Reblog: Greatest Investors of All Time – How Did They Do It and What We Can Learn from Them
There are literally tens of millions of stock market and private investors today. The personal investing revolution has enabled anyone with a few hundred dollars to trade stocks. But we don’t have millions of great investors. Only a select few will ever be bestowed this title. So, how can you try to be one of them? You can emulate the people who were – or still are – the greatest. Below is our list of 8 of the greatest investors of all time; let us know in the comments below if you think we’ve missed out on any important names.
This list was compiled based on inputs from our members of Value Investing Clubs in UK, France, Belgium and Austria, and from our users at our FinTech company CityFALCON. Our focus at the Value Investing Clubs and CityFALCON remains on long-term fundamental investors who are looking to go through research to buy, hold and sell financial assets to generate strong higher than inflation returns.
We will just start off with the obvious case: Warren Buffett. Who doesn’t consider him one of the greatest, if not the greatest investor? Born just in time for the Depression (1930), Warren Buffett was born in Omaha, Nebraska, whence he eventually took his nickname “The Oracle of Omaha”.
From an early age, Buffett was interested in making money. His father was a stockbroker with libertarian leanings, so this may have had some influence. He worked a paper route for extra cash and bought the land of a farmer when he was just 14. If you want to be like Buffett, you may have to go back in time. Anyway, Buffett studied under Benjamin Graham (another mention on this list), and he returned to Omaha in 1956. Along with Charlie Munger, he purchased a textile mill that was not doing well. This mill was named Berkshire Hathaway.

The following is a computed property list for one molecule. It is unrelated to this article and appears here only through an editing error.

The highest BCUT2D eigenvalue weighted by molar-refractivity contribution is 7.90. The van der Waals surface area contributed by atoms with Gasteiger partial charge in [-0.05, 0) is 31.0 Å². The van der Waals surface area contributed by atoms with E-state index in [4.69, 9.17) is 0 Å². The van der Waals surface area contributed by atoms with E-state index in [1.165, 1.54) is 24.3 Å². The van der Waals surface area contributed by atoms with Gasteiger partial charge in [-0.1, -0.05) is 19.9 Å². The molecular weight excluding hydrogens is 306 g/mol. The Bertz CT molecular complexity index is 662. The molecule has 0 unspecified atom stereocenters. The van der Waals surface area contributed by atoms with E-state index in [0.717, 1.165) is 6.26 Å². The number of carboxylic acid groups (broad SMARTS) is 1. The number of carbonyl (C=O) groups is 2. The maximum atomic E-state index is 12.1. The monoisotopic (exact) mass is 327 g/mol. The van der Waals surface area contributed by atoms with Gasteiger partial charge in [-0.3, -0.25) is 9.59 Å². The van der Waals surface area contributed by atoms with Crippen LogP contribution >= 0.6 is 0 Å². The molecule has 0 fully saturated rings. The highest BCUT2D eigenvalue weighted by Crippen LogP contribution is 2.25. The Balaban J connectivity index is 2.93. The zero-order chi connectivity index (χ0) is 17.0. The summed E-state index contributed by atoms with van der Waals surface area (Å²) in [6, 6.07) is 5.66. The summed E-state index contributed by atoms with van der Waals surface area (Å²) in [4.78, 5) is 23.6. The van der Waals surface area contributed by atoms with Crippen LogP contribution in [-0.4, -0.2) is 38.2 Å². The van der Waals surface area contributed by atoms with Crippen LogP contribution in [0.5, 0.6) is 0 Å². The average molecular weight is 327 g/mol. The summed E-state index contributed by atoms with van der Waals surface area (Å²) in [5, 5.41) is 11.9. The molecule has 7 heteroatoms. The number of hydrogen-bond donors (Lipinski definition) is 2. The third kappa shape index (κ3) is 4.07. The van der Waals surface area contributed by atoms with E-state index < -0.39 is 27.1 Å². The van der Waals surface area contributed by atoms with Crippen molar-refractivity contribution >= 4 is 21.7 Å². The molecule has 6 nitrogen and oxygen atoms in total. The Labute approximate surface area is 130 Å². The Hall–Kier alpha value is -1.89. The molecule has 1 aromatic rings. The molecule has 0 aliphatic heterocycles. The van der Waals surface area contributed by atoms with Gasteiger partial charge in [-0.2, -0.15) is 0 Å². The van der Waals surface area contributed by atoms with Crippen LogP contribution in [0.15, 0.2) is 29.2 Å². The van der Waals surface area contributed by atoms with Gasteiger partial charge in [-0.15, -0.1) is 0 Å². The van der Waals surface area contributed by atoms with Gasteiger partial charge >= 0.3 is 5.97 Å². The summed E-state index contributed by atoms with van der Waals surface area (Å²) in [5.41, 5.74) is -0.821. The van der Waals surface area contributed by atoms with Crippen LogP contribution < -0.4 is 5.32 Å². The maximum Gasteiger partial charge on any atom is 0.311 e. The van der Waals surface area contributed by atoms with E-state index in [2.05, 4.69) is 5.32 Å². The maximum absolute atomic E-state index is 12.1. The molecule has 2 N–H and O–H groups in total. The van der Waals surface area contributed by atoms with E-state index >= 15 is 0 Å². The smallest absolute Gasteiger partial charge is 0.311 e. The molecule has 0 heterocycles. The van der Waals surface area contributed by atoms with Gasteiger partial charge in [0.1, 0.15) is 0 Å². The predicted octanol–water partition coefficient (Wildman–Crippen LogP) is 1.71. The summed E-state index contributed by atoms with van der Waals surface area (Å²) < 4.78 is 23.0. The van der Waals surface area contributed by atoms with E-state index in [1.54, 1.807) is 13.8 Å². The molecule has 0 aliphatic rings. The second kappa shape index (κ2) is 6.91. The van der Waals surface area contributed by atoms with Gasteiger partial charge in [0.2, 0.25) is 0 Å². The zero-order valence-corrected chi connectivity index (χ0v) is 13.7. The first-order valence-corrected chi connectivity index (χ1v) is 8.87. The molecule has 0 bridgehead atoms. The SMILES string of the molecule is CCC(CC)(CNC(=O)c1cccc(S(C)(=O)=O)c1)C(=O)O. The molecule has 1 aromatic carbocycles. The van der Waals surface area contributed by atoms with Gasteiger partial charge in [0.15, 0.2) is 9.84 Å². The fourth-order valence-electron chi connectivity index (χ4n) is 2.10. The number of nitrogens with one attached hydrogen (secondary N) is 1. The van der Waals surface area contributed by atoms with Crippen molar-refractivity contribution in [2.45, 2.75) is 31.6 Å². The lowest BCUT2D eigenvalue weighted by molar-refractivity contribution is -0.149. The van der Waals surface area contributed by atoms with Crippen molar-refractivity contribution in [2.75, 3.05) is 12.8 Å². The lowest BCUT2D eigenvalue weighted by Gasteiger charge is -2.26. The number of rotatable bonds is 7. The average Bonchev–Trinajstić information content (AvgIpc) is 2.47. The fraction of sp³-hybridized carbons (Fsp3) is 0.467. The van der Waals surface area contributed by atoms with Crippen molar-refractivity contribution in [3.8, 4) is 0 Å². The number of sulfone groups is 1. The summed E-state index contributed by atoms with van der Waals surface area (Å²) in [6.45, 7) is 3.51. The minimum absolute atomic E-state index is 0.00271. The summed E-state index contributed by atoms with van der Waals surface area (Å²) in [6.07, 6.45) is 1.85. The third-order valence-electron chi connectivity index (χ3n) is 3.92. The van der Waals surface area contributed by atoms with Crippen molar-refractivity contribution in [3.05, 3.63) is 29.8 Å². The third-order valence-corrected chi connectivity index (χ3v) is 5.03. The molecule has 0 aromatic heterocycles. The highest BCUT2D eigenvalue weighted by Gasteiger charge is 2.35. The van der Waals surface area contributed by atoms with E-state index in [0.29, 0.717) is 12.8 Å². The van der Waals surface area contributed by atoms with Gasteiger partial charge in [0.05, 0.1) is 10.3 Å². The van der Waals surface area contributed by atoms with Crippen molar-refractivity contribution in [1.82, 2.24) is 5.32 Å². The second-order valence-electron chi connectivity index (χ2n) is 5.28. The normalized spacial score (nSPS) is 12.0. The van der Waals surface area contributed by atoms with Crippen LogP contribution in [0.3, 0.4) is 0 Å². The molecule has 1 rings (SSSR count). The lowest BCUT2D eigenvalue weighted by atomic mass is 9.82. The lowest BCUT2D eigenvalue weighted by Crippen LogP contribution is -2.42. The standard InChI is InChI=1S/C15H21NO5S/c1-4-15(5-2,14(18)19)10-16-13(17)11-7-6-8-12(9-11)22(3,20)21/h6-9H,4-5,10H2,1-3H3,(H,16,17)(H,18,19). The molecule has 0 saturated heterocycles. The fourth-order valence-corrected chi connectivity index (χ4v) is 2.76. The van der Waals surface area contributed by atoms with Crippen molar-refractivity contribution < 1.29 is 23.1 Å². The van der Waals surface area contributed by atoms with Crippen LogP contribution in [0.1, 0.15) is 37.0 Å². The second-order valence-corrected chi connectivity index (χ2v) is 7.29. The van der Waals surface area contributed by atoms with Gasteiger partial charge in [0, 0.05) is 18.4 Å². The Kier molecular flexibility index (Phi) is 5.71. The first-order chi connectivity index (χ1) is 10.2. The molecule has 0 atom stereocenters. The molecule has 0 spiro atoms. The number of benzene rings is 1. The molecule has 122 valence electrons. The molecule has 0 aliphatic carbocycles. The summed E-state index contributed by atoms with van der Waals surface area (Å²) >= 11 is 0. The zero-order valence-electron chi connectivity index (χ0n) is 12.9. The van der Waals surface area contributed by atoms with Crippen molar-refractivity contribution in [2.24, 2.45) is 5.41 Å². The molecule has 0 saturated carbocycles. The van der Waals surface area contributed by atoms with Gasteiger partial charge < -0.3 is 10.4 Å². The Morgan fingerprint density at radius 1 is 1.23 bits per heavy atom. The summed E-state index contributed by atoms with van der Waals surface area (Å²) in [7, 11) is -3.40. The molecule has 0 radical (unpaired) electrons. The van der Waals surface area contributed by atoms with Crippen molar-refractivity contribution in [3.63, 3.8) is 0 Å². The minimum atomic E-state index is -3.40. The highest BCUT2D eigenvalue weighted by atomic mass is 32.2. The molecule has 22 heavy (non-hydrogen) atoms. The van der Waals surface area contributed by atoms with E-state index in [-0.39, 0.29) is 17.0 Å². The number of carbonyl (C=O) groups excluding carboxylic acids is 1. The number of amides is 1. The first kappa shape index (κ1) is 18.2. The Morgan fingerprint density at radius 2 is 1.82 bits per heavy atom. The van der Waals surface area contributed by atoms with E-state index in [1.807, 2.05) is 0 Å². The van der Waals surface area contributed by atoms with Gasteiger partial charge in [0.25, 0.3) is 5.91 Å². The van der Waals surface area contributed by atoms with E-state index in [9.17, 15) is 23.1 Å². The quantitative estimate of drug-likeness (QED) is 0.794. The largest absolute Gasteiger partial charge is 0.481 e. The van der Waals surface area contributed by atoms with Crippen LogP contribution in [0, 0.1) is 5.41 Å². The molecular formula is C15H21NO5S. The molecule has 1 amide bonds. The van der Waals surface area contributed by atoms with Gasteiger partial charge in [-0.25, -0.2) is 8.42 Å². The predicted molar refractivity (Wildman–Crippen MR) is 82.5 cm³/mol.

He used the profits from the mill to take on other holdings, which eventually turned into the gargantuan Berkshire Hathaway of today (they don’t make textiles anymore, though). His strategy to build up the company is to find undervalued companies that have good management. He doesn’t want hyped companies, and he doesn’t want to manage them himself. He actually often buys whole companies and lets the management continue doing what it was already doing. He did this with Dairy Queen and GEICO, among others.
Berkshire Hathaway Inc today quotes at a market capitalisation of £400bn, and has a provided an annualized return of 14% compared to 7.37% return in the S&P500 over the last 26 years, nearly double the market. You can track major stories about the stock here.
Source: Google Finance
The takeaway from Buffett: find good companies that don’t have a lot of attention. Make sure the management does its job well, and just let them handle everything. You are an investor, not a manager, so you put up the money and let the people trained in their job do it. If you’re 14, maybe buy a farm from your savings.
NOTE: Each book linked here is written directly by the investor and any co-authors. These are not books about the investors by other people, but by the investors themselves.
The next entry on our list is the man who taught the Oracle of Omaha. He is regarded as the father of value investing and security analysis. Growing up in New York City in the early 1900s, his father died when he was just 9 years old, and the need for financial security followed him throughout his life.
He went to school in New York (Columbia) and went on to work on Wall Street, quickly becoming a partner. He started lecturing in finance just 12 years after graduating from the university, and this is when Buffett became his student. Graham wrote two of the most influential books on investing, both of which are still used at university today. The Intelligent Investor and Security Analysis.